The Reds Actually Did It

Some time ago, in another InstaGraphs post, I mentioned something that could potentially become true about the 2016 Reds. We spend a lot of time writing about things that could potentially become true, and inevitably, a lot of those paces fall off. There are reasons for that, and that would be a subject for another post. But the 2016 numbers are official now, dammit. There’s no more “on pace for;” there only is. Here is something that is:

team-pitching-war

That’s bad! Boy, it gets worse. Here are the worst team pitching staffs since 1900, by our version of WAR:

Bottom 10 Pitching WAR
Team Season WAR
Reds 2016 -0.5
Athletics 1915 0.3
Royals 2006 0.5
Twins 1982 0.9
Athletics 1964 1.4
Marlins 1998 1.5
Mets 1966 1.7
Padres 1977 1.7
Athletics 1955 1.8
Astros 2013 2.0

To be absolutely clear about what we have here: By our numbers, the Reds just became the first pitching staff in modern history to finish with a negative WAR. It’s only slight, sure, and the difference between them and those 1915 Athletics is less than one win, but that negative symbol is conspicuous. It pushes the digits over to the right, so they can stand out. The Reds, as a collective, featured a major-league pitching staff that was a worse-than-replacement-level pitching staff. That’s almost unfathomable, is what that is.

Did the Reds really have the worst pitching staff ever? I mean, hell, I don’t know. Their pitching staff had one of the biggest home-run problems ever. By actual runs allowed, they were a little bit better than replacement-level, but you know where we stand on all that. There’s no way to actually compare across seasons or eras, not with the desired level of precision. We just don’t understand pitching that well yet, and we understand it even less the further back we go into history. We can say this: If you wanted to talk about the worst staffs of all time, you might use FanGraphs WAR as a starting point. It couldn’t make the Reds look any worse.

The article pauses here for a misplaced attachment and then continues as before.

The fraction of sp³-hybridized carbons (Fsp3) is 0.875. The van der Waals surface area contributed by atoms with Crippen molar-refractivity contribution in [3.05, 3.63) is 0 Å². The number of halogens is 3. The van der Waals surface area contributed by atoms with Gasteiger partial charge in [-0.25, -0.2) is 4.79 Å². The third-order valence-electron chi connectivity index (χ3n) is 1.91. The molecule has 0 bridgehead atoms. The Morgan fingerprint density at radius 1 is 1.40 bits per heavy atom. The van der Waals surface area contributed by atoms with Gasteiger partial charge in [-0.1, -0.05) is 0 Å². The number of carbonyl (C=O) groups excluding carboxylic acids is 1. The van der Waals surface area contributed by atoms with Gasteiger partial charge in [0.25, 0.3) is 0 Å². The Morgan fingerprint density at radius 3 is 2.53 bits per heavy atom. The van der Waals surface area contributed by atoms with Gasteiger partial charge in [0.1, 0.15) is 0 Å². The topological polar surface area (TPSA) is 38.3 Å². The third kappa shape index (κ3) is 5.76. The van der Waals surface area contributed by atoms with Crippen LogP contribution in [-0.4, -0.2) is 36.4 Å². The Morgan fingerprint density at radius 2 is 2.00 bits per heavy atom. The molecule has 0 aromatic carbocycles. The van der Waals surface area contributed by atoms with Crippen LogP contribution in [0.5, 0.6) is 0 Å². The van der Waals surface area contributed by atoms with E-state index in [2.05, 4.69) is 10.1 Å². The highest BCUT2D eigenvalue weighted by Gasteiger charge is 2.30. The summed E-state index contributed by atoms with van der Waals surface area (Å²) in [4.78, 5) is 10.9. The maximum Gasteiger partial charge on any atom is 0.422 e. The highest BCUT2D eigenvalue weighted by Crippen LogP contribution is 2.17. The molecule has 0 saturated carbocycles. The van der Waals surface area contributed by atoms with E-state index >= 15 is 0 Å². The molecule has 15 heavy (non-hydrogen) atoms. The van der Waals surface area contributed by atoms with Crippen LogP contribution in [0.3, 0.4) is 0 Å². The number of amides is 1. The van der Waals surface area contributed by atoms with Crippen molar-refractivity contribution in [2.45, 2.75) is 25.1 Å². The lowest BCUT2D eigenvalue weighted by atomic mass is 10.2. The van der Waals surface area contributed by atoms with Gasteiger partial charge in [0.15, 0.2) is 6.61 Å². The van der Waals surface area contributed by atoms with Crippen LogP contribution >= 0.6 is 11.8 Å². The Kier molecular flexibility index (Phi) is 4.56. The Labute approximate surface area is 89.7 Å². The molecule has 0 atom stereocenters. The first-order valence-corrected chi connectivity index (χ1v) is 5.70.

Reds pitchers, month by month:

  • April: -1.3 WAR, 30th place
  • May: -1.1, 30th
  • June: -0.6, 30th
  • July: +1.9, 20th
  • August: +1.0, 26th
  • Sep/Oct: +0.2, 30th

The first half is what did the Reds in. In the second half, they accumulated 3.2 WAR, good enough to edge out the Twins, Braves, and Diamondbacks. In each of the last three months, the Reds’ staff finished in the black. Yet it’s appropriate that, in the final stretch, they were dead last again. All they needed were one or two more good games, to avoid finishing in the…red. But a league-worst September and October locked the Reds into place. They had a chance to run away from history, but instead they suffer its embrace.

A negative WAR. It’s not that there weren’t some success stories. Anthony DeSclafani was pretty good. Dan Straily was all right. Raisel Iglesias adjusted well to the bullpen. Brandon Finnegan got stronger in the second half. But let me tell you: 32 Reds pitchers pitched. Twenty of them finished below 0.0 WAR. Alfredo Simon allowed more runs in 58.2 innings than Jon Lester allowed in over 200. J.J. Hoover allowed more runs in 18.2 innings than Zach Britton’s allowed the last two years combined. For the Reds, 2016 was never going to be about winning. Yet it also definitely wasn’t supposed to be about this.

We hoped you liked reading The Reds Actually Did It by Jeff Sullivan!

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Jeff made Lookout Landing a thing, but he does not still write there about the Mariners. He does write here, sometimes about the Mariners, but usually not.

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